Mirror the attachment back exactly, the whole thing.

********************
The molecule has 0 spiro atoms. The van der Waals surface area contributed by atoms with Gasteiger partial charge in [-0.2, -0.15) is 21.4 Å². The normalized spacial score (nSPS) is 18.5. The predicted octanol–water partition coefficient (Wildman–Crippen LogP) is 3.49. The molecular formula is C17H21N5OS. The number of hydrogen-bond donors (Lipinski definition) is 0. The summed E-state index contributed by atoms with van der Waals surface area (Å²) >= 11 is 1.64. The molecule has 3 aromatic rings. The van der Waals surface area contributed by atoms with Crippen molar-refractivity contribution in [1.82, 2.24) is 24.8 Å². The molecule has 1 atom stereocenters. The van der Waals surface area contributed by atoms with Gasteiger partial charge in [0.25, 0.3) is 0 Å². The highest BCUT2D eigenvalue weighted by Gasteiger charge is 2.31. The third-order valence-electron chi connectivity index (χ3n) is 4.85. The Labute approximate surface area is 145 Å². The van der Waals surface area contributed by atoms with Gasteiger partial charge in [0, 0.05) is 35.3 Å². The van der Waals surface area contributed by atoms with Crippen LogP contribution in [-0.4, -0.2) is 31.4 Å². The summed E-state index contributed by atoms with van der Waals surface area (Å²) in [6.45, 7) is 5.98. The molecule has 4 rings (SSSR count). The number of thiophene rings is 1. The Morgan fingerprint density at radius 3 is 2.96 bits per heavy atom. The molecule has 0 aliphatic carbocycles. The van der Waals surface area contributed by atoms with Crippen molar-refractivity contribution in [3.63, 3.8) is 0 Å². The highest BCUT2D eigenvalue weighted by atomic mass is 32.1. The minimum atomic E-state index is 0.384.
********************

The molecule has 0 spiro atoms. The van der Waals surface area contributed by atoms with Gasteiger partial charge in [-0.2, -0.15) is 21.4 Å². The normalized spacial score (nSPS) is 18.5. The predicted octanol–water partition coefficient (Wildman–Crippen LogP) is 3.49. The molecular formula is C17H21N5OS. The number of hydrogen-bond donors (Lipinski definition) is 0. The summed E-state index contributed by atoms with van der Waals surface area (Å²) >= 11 is 1.64. The molecule has 3 aromatic rings. The van der Waals surface area contributed by atoms with Crippen molar-refractivity contribution in [1.82, 2.24) is 24.8 Å². The molecule has 1 atom stereocenters. The van der Waals surface area contributed by atoms with Gasteiger partial charge in [0.25, 0.3) is 0 Å². The highest BCUT2D eigenvalue weighted by Gasteiger charge is 2.31. The third-order valence-electron chi connectivity index (χ3n) is 4.85. The Labute approximate surface area is 145 Å². The van der Waals surface area contributed by atoms with Gasteiger partial charge in [0, 0.05) is 35.3 Å². The van der Waals surface area contributed by atoms with Crippen LogP contribution in [-0.4, -0.2) is 31.4 Å². The summed E-state index contributed by atoms with van der Waals surface area (Å²) in [6.45, 7) is 5.98. The molecule has 4 rings (SSSR count). The number of thiophene rings is 1. The Morgan fingerprint density at radius 3 is 2.96 bits per heavy atom. The molecule has 0 aliphatic carbocycles. The van der Waals surface area contributed by atoms with Crippen molar-refractivity contribution in [3.63, 3.8) is 0 Å². The highest BCUT2D eigenvalue weighted by atomic mass is 32.1. The minimum atomic E-state index is 0.384.